Pre-K STEM Activities | Fun & Learning for Preschoolers
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The great thing about Pre-K children is that they want to know about and do everything. Or is that just mine? It can feel a bit overwhelming to answer all of these questions with a curious pre-schooler around, especially if you have things to do. But this curiosity and desire to try new things are exactly the traits that a good scientist needs, and it’s a great opportunity for you to bring in STEM concepts and learning to everyday activities and play with your young child.
Kids are natural scientists – use their innate curiosity about their world to incorporate STEM learning into your everyday activities.
I think one of the most important things that parents and educators can do in developing STEM skills with their young children is to encourage and support that curiosity, even when it may not be convenient for you. By asking questions, trying new things – measuring the flour, watering the plants, or investigating the insects on the window – your child is learning about their world and developing a huge range of physical and cognitive skills. Best of all, they are learning STEM concepts without trying and without hesitation.
Related post: Ultimate Boredom Buster: 101 Things to Do When Kids Are Bored
Follow Their Lead, Bring it to Everyday Activities
An incredibly effective STEM activity to do with your Pre-K child is to follow their lead and their curiosity. Chances are good that your preschooler is interested in STEM all on their own – maybe they like counting, love dinosaurs or fire engines, take outrageous pleasure in knocking down towers, or have an unlooked-for love of insects. Whatever it is, using their natural curiosity to investigate the world will make STEM learning fun and effortless.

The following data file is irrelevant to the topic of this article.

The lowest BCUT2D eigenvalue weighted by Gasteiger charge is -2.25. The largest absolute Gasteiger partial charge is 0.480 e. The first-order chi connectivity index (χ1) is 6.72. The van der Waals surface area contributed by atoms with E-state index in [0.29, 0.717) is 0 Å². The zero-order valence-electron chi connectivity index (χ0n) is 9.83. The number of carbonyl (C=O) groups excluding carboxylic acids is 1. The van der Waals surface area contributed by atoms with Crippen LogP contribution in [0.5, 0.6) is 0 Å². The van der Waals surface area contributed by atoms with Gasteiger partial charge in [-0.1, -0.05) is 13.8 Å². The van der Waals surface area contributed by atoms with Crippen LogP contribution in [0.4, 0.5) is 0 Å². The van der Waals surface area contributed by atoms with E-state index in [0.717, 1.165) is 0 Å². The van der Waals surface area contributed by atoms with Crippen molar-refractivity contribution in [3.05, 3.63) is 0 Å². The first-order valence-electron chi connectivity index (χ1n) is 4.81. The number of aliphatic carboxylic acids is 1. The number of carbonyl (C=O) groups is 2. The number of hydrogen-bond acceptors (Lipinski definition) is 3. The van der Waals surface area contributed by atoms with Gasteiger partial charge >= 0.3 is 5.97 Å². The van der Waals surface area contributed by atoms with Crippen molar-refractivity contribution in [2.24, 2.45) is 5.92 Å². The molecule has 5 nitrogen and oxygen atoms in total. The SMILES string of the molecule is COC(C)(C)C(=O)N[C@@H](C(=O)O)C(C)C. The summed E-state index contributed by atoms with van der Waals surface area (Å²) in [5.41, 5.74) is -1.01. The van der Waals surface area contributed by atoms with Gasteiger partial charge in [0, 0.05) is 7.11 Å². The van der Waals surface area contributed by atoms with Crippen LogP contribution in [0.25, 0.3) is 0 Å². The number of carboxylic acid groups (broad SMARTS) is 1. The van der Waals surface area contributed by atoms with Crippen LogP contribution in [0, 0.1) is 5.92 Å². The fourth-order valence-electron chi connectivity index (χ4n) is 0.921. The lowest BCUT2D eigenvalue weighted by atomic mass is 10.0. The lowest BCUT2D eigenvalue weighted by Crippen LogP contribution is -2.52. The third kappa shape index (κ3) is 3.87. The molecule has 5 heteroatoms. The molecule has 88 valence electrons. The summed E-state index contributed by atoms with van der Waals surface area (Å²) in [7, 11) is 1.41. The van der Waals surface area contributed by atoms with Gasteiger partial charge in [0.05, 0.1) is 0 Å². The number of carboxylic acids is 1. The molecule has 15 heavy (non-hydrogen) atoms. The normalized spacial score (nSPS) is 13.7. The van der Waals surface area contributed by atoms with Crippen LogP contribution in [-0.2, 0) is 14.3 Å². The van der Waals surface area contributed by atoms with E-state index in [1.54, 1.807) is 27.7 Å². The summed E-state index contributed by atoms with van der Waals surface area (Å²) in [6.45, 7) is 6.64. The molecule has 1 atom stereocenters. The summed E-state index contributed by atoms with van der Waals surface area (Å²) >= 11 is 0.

Read Some Favorite Books
Reading is an excellent opportunity for you to introduce STEM concepts to your child. Not only is it really important for all people, scientists and engineers included, to develop strong reading and writing skills, but children’s books offer a wealth of opportunities to engage in scientific discovery. Even if the book you are reading is not at all STEM-related, chances are you can find some questions to ask, and that’s science!
Asking your child about the story or pictures is a really important way to develop critical thinking and reading comprehension skills, so this is a really rich and beneficial educational activity. Some example questions to ask your child that support STEM learning, no matter the subject, are:
- Count an object on the page – my daughter has a story about a baby lion and I ask her to help me point out and count the number of beetles on one of the pages; she loves it, and it covers some obvious math (counting), and less obvious (grouping and identifying).
- Compare and contrast – a really important mathematical concept is understanding things that are alike and different (eg. color, shape, size, etc.) Ask your child about these objects – are they the same or different?
- Investigate the environment – are there houses, trees, rocks, or cars? Is the fire engine navigating the road safely? What grows on that tree? Ask if they look realistic and, if not, talk about why.